Education chiefs plan race quotas for schools

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The Independent Online

The city hit by the worst of last summer's race riots is to consider introducing the first ethnic-minority quotas in British schools to try to heal the rifts caused by classroom segregation.

The city hit by the worst of last summer's race riots is to consider introducing the first ethnic-minority quotas in British schools to try to heal the rifts caused by classroom segregation.

Proposals from education authorities in Bradford would mean that no single ethnic group would be allowed to take more than 75 per cent of places in any of the 26 state school sixth forms and three sixth-form colleges. If the plan is adopted, all-white, middle-class schools in the West Yorkshire city and its surrounding towns would have to allocate a quarter of the prized sixth-form places to ethnic-minority students. The same would apply to schools where the overwhelming majority of students are Asian.

It would be a controversial solution to what most accept is a desperate problem: only six of the city's schools have achieved an ethnic mix of 75:25 or better in the year since the riots. But although a minimum 75:25 classroom ratio was a key recommendation of the Cantle report into last summer's disturbances in Bradford, Oldham and Burnley, it took many by surprise when it resurfaced in documents issued to members of the policy-forming Education Policy Partnership ahead of a meeting later today.

"We will review catchment-area boundaries with a view to ensuring greater interaction between different ethnic groups of young people," states the proposal, part of a strategy for post-16 education in the city produced by the Learning and Skills Council (LSC) – the government body that funds further education – and Bradford council's education directorate. "We will review admissions policies to ensure no school has a pupil population from one culture making up more than 75 per cent ... in line with Cantle's recommendations."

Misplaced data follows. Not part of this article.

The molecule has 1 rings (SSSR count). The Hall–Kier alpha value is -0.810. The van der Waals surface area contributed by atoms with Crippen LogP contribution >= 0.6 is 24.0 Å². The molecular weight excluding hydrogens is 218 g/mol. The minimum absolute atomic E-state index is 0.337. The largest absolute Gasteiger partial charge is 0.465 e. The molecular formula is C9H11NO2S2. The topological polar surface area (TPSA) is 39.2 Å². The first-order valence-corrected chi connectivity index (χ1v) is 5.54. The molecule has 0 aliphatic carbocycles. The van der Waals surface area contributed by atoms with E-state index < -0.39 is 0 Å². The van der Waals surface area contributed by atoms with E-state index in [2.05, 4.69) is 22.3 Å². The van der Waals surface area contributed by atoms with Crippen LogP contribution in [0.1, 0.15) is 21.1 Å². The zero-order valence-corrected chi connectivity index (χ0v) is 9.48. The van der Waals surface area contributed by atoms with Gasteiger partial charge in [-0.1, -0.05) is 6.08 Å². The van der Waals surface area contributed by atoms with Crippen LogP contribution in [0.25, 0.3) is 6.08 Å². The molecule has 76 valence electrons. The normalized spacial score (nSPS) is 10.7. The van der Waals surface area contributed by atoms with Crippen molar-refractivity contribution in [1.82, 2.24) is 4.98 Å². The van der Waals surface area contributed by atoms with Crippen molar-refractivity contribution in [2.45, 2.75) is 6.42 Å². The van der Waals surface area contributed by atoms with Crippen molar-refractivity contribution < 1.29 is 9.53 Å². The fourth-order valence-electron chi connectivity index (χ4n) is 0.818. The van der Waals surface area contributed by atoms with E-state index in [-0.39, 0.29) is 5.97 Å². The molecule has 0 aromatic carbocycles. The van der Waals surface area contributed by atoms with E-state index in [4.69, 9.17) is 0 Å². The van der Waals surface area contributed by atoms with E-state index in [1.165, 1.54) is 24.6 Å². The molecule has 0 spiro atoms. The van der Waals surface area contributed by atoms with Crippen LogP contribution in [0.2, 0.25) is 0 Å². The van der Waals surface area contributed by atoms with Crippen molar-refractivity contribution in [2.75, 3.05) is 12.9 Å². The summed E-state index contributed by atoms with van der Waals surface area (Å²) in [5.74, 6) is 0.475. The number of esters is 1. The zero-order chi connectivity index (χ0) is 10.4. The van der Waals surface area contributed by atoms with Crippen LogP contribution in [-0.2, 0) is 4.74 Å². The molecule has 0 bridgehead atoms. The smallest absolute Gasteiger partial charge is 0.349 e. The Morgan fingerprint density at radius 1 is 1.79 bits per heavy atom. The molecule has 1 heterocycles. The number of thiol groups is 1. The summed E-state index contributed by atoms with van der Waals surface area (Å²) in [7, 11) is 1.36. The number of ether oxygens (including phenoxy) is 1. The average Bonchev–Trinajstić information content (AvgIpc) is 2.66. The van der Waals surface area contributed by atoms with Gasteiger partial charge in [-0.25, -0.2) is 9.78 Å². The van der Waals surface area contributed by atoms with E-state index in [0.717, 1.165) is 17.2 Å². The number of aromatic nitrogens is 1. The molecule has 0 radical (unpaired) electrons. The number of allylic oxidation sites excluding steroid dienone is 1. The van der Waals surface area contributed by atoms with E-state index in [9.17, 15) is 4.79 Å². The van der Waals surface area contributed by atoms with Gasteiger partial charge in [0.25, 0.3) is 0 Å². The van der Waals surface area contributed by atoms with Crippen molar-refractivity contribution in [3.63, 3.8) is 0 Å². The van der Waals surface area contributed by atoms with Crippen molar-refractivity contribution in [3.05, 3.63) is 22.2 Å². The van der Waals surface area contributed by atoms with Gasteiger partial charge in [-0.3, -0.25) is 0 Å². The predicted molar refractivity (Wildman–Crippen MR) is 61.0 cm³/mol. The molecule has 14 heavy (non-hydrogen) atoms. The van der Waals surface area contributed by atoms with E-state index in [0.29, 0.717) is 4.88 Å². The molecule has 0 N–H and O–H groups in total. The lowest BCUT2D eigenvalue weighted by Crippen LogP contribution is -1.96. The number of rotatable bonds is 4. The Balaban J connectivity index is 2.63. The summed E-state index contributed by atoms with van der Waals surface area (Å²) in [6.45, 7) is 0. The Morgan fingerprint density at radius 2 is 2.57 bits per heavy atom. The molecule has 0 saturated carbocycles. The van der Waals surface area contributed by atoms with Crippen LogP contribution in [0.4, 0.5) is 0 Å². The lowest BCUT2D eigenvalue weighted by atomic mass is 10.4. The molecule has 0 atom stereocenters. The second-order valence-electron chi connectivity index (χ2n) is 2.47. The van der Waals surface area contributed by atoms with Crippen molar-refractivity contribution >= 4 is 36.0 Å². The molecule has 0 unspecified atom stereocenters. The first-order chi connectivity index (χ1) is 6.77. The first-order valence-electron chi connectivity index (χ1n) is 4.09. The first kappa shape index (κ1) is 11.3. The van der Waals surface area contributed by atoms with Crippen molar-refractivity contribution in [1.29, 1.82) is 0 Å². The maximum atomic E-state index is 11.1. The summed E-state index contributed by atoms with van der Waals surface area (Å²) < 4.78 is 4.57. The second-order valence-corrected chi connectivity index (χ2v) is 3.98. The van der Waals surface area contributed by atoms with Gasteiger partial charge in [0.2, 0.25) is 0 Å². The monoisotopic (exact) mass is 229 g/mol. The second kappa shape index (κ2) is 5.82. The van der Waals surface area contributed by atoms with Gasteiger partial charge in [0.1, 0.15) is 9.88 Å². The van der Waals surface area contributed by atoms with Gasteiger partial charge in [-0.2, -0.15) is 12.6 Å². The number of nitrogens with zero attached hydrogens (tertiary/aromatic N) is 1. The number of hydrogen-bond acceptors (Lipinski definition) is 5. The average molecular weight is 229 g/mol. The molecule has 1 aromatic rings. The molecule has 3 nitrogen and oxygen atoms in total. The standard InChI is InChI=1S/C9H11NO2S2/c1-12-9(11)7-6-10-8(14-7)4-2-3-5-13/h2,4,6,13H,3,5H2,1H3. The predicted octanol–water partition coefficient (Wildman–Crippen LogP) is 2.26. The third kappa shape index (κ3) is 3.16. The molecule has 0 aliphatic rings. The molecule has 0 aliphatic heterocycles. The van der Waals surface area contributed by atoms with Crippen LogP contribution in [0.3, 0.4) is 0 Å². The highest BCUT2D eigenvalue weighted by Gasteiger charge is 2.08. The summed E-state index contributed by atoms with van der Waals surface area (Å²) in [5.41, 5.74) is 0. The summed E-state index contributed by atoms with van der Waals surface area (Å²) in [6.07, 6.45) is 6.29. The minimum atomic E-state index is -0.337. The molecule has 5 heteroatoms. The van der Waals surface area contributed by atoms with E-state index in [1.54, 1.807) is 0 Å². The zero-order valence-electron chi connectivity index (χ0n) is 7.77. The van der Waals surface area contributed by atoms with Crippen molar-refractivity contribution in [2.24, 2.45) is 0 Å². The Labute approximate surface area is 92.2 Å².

The sensitive nature of the proposals also provide an indication of the problems ahead. After criticism from teachers and politicians yesterday, the council appeared to step back from its plan, stressing that the proposals were only a "working draft". The council would not reveal details of any amendments.

Ted Cantle, author of the report on the riots, urged Bradford council not to be "intimidated" by de-segregation. "There's nothing magical about establishing this mix. It's only in the last 10 years that schools have become intensively monocultural. This is doing nothing more than restoring the balance," he said yesterday.

His report found that ethnic communities in the towns led separate lives – different schools, estates and social lives – and said schools should change their catchment areas to attract a broader mix. One in four primary schools in Bradford is more than 70 per cent Asian while half are totally white.

The city has an unhappy history of trying to desegregate. Its 1970s policy of busing children from different ethnic areas is now accepted to have failed. But Bradford has demonstrated a willingness to tackle sensitive ethnic education issues in the past year. The city is also embarking on a highly delicate strategy to halve the amount of absenteeism allowed for Asian children to visit families abroad.

Phil Green, director of education at Bradford council, conceded that a policy of imposing ethnic targets would be controversial. He said: "Achieving it will be very difficult but we have got to look at it. It's not good enough to say we can't do anything. At this moment it is an aspiration for post-16 education."

But David Ward, a Liberal Democrat councillor and education spokesman, said: "It's undoable and nonsense."

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